Learnin’ The Language With AMBLIN’

Watch Steven Spielberg's first 35mm effort from 1968.

A YouTube search for Steven Spielberg’s 1968 short film Amblin’ turns up, in addition to the film itself, a much more recent interview clip in which the director is shown a poster for his 1968 short. As Spielberg fills with emotion and talks about what the movie means to him today - how it led to his first paying jobs and essentially allowed him to have a career -  the interviewer just wants to know if the hat on the poster is a foreshadowing of Indiana Jones.

It’s an interesting moment, but maybe not an uncommon one: a director having to politely smile through a fan reducing their life’s work to fetishized iconography. It’s a conversation through which Spielberg has probably sat more than once. And while the seeds of his filmography can indeed be found in the short, it’s possibly more interesting as a study of the 22-year-old learning the language, and getting a bevy of film school tricks out of his system.

Amblin’ is a wordless, 26-minute tale of a young hitchhiker (Richard Levin) who meets another drifter (Pamela McMyler) on the road, and together the two of them make their way to the beach. That’s it; that’s the story. It’s a thin, uncomplicated plot for Spielberg to give himself a cinematic workout. As the two drifters walk across the desert thumbing for a ride, they flirt, spar, struggle, maybe fall in love. Spielberg uses the narrative as an excuse to direct everything from action scenes, to montages, to love scenes. It's easy to watch the film and say "That's from Close Encounters; that's from Saving Private Ryan." But so too can you say "That's from Sullivan's Travels; that's from It Happened One Night," and neither set of observations is particularly surprising. What does surprise is that Spielberg uses a lot of lifted tricks from the French New Wave along the way, and what’s interesting about their use here is that Spielberg kind of leaves all these tricks in Amblin’, trying them on for size before adopting a more classical style in advance of his film school peers. Jump cuts, freeze frames and innovative transitions that would still seem clever today are all exorcised across the film’s (admittedly long) 26 minutes.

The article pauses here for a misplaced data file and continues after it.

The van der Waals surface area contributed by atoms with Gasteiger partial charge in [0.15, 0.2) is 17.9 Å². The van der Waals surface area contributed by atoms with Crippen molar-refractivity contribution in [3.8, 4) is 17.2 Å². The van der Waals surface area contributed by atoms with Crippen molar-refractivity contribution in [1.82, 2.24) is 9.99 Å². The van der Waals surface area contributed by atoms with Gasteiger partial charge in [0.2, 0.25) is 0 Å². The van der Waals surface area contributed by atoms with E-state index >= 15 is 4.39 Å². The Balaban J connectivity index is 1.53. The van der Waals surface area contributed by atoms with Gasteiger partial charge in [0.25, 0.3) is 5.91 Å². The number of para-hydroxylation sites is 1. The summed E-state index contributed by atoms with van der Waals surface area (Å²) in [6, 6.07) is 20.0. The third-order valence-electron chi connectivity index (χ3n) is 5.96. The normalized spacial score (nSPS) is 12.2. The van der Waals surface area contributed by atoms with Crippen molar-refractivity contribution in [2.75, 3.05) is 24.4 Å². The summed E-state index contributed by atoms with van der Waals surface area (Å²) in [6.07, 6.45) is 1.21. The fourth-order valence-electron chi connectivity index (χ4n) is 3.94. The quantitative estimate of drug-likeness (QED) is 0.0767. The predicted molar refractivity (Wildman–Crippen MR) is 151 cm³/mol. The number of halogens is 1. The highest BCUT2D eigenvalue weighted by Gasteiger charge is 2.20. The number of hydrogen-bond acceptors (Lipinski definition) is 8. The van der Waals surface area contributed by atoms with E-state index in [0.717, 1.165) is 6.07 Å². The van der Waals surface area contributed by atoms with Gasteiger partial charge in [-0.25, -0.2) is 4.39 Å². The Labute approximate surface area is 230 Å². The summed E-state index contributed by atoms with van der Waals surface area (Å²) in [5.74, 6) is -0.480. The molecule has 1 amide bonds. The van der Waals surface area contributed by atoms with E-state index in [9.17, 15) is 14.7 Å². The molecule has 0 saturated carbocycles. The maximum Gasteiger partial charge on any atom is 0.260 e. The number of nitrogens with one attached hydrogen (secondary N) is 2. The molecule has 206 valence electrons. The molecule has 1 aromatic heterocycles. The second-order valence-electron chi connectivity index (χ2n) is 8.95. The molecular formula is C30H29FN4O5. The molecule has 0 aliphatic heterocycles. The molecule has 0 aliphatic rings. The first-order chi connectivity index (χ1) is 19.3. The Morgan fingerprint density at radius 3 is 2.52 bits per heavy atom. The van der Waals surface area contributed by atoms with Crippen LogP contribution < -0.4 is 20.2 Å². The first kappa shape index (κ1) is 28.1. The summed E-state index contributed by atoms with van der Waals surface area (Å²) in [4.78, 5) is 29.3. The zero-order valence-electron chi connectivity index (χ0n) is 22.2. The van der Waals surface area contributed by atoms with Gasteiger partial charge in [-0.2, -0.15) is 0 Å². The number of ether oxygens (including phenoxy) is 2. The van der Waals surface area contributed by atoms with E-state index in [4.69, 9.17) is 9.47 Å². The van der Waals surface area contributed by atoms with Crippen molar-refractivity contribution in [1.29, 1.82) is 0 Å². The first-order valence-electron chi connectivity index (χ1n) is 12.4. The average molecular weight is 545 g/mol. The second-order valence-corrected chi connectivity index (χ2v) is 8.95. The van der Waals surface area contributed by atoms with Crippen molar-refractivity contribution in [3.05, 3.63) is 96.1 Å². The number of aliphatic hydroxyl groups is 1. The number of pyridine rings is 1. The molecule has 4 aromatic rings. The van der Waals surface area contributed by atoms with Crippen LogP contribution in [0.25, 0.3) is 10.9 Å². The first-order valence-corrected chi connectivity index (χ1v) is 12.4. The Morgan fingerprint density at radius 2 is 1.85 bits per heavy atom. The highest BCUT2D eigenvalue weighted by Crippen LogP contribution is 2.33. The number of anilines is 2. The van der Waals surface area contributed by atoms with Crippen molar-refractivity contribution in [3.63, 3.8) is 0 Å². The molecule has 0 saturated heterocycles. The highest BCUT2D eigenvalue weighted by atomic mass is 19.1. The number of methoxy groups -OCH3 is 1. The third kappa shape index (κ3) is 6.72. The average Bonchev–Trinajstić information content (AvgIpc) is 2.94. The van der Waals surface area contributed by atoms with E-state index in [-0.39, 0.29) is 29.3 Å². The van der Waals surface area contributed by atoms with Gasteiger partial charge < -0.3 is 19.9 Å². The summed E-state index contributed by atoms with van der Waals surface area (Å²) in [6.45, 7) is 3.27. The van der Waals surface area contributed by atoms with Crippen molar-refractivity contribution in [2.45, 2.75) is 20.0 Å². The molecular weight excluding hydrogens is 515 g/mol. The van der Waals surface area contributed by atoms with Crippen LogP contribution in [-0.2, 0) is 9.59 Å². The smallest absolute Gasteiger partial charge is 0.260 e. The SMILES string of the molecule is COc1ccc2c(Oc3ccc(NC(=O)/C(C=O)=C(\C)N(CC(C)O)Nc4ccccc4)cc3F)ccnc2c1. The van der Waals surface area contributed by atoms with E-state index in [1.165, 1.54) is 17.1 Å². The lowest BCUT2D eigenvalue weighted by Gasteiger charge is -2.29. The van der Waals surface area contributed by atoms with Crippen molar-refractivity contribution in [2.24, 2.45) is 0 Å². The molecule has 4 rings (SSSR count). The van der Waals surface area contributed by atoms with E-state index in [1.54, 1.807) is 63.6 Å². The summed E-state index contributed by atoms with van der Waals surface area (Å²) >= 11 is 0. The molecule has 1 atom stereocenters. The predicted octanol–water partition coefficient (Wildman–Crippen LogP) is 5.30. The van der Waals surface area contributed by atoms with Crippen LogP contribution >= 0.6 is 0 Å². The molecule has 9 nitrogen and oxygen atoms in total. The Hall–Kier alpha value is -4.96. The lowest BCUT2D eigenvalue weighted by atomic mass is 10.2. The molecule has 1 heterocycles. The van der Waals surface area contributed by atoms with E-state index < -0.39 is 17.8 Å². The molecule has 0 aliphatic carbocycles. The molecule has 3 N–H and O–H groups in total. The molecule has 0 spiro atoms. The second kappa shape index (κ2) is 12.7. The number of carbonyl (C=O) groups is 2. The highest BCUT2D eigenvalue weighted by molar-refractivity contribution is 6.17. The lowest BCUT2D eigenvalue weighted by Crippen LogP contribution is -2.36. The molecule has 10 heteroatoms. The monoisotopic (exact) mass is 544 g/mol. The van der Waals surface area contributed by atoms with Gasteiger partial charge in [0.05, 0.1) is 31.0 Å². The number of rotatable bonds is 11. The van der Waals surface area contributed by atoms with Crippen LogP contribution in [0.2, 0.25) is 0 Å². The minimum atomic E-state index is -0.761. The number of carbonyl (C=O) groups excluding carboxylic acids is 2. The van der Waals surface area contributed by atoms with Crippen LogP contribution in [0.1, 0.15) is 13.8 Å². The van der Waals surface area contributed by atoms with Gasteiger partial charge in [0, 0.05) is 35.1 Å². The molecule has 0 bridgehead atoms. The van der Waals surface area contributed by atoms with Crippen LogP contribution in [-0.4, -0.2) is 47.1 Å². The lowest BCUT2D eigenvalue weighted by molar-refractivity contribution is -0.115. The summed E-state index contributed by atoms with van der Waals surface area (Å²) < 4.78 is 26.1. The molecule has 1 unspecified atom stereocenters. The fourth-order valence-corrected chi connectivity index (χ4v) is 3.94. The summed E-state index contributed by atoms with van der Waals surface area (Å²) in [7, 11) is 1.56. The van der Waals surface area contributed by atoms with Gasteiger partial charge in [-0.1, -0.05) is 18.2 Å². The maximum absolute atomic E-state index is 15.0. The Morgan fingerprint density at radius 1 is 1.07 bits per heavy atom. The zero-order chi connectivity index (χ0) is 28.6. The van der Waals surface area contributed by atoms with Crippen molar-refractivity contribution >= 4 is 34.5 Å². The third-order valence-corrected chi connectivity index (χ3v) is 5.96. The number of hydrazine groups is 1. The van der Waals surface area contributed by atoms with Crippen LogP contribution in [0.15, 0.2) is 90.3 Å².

But it's all still very Spielberg. You might indeed see a glimmer of Indiana Jones as our hitchhiking protagonist (frequently outsmarted/saved by his female companion) treks across the desert. And in stark contrast to, say, Martin Scorsese’s The Big Shave or David Cronenberg’s From The Drain, there's none of the film school generation cynicism at play here (possibly because Spielberg didn't go to film school?). Spielberg’s Amblin’ is dripping with old-school sincerity, a heartfelt story looking to connect with as many people as possible, kind of a feat for 1968. In the same year as Greetings and Night of the Living Dead, you won’t see in Amblin’ anything close to De Palma’s fire, or Romero’s anger. But you’ll see a director learning to tell a story with pictures, and starting with a more assured hand than many of his peers. And, remarkably, just when some of Amblin’s counterculture trappings start to feel like a put-on, 22-year-old Spielberg has the awareness to call them out as just that, as his hippie wanderer’s guitar case is opened by his companion to reveal a suit and tie, and a science fiction novel. Though its poster, its title and its soundtrack present the film as a hippie love story, this movie is, ultimately, as old-school Hollywood as the young director could manage. Amblin’ opened at the Crest Theater in LA on December 18, 1968. It played in front of Skidoo, a film starring Groucho Marx and Jackie Gleason in a story lampooning hippies and LSD. That’s kind of a perfect double feature: both films pretending to engage the counterculture, one from a place of obsolescence, and one from a new voice, restless to leave it behind.

As historically important as it is, Amblin' first and foremost stands as a solid example of how to tell a story with the movie camera. Universal head Sid Sheinberg thought so too, and handed Spielberg a seven-year directing contract with the studio. Over the course of that contract he directed two segments for Night Gallery (in which he was directing Joan Crawford by age 23), episodes of Marcus Welby, MD and Columbo, and a handful of TV-movies, of which Duel is the most well known. Four years after DuelSpielberg was directing Jaws for Universal at age 27.